Changes should be made to the Highway Code to reflect progress made in vehicle and road design, according to the AA.
The motoring authority says it has written to Jesse Norman MP – the road safety minister – proposing what it calls ‘potentially life-saving changes’ to driving on motorways, but hasn’t received a reply so far.
It suggests introducing new rules requiring motorists slow down or move over when passing vehicles on the hard shoulder, and the AA also wants to see ‘emergency corridors’ introduced.
In the event of an incident bringing traffic to a standstill on motorways without a continuous hard shoulder, vehicles in the far right-hand lane should shift right as much as possible, while other lanes would do the same in the opposite direction.
This is already a legal requirement in some other European countries and the idea is supported by seven in ten AA members.
More dangerous now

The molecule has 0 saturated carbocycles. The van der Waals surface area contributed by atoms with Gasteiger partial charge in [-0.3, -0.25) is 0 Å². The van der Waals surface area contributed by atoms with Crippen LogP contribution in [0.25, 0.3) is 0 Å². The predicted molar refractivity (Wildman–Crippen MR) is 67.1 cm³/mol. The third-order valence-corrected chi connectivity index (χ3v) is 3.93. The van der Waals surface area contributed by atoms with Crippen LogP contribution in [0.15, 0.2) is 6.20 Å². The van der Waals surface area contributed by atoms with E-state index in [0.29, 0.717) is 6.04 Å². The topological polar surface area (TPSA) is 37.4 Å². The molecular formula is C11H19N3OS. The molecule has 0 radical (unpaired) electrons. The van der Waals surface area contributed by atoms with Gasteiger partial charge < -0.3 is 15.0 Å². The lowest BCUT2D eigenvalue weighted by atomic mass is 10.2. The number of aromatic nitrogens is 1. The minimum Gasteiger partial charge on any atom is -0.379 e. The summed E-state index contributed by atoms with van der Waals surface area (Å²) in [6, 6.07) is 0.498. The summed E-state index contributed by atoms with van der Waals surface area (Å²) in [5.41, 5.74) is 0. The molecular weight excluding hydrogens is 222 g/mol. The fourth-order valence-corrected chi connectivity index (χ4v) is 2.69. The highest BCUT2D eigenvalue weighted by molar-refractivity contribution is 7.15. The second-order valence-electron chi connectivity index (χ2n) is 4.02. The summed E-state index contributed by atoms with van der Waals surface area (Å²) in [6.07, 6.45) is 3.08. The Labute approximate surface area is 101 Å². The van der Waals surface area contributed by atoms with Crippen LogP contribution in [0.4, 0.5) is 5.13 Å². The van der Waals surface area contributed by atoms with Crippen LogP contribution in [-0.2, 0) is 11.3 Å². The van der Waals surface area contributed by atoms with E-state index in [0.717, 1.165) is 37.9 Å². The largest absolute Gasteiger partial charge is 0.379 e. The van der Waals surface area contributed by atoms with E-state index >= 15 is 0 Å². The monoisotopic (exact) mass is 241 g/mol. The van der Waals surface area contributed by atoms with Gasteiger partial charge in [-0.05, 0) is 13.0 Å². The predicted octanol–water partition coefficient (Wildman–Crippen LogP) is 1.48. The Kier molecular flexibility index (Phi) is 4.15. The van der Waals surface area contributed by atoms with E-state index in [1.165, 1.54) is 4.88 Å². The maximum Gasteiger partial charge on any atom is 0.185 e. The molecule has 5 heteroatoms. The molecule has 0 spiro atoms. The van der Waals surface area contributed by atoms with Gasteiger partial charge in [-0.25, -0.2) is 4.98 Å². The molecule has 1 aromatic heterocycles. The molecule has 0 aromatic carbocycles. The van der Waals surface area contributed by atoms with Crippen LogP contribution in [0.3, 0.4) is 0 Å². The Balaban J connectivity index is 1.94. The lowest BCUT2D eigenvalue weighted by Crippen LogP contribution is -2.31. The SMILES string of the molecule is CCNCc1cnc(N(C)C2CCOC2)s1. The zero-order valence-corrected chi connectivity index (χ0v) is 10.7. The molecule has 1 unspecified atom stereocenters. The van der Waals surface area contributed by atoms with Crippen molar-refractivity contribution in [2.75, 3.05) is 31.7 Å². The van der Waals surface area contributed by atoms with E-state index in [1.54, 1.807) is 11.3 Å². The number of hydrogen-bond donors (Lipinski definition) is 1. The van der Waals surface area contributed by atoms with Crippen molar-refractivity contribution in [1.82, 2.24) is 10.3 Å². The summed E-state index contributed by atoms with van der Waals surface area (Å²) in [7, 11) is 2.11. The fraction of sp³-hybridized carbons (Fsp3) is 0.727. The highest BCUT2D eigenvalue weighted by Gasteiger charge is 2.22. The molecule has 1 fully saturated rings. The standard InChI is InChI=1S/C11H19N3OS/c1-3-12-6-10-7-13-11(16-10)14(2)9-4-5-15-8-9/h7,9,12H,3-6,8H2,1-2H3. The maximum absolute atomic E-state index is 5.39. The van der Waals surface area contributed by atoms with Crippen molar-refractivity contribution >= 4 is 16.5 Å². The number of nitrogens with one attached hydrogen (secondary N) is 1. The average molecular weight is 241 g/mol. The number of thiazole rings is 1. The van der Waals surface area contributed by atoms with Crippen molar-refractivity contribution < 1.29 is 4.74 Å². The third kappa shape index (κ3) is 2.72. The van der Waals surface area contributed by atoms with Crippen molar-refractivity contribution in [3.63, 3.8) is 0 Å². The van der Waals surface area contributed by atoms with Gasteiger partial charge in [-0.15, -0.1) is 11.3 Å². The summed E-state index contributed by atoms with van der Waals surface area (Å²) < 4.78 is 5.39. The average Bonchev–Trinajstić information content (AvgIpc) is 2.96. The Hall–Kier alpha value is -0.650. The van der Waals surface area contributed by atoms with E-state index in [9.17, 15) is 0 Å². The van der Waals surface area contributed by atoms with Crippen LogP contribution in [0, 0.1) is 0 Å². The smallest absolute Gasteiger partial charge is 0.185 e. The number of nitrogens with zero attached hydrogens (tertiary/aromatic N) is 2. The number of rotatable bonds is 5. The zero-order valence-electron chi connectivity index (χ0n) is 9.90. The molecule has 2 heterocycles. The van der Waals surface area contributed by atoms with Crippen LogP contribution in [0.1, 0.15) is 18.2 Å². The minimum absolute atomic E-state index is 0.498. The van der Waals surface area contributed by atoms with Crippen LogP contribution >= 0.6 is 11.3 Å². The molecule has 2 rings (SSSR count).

Separate research carried out by the AA found that the bulk of motorists (eight in ten) think motorways are more dangerous now compared to four years ago simply because of the removal of the hard shoulder.
AA president Edmund King said the organisation’s proposed changes to the Highway Code would go some way towards helping save lives and improving safety and driver confidence on smart motorways.
“Safety is of paramount importance on all of our roads, and we look forward to the minister taking these important points on board to enhance road safety,” the AA boss commented.
Molly Benton, brand manager at Fuel Card Services, added: “New drivers will soon be allowed to take lessons on motorways. If these changes help them understand the different types of motorway ahead of time, then they’ll have been worthwhile.”
Posted on 23rd December 2017
< Back to Latest News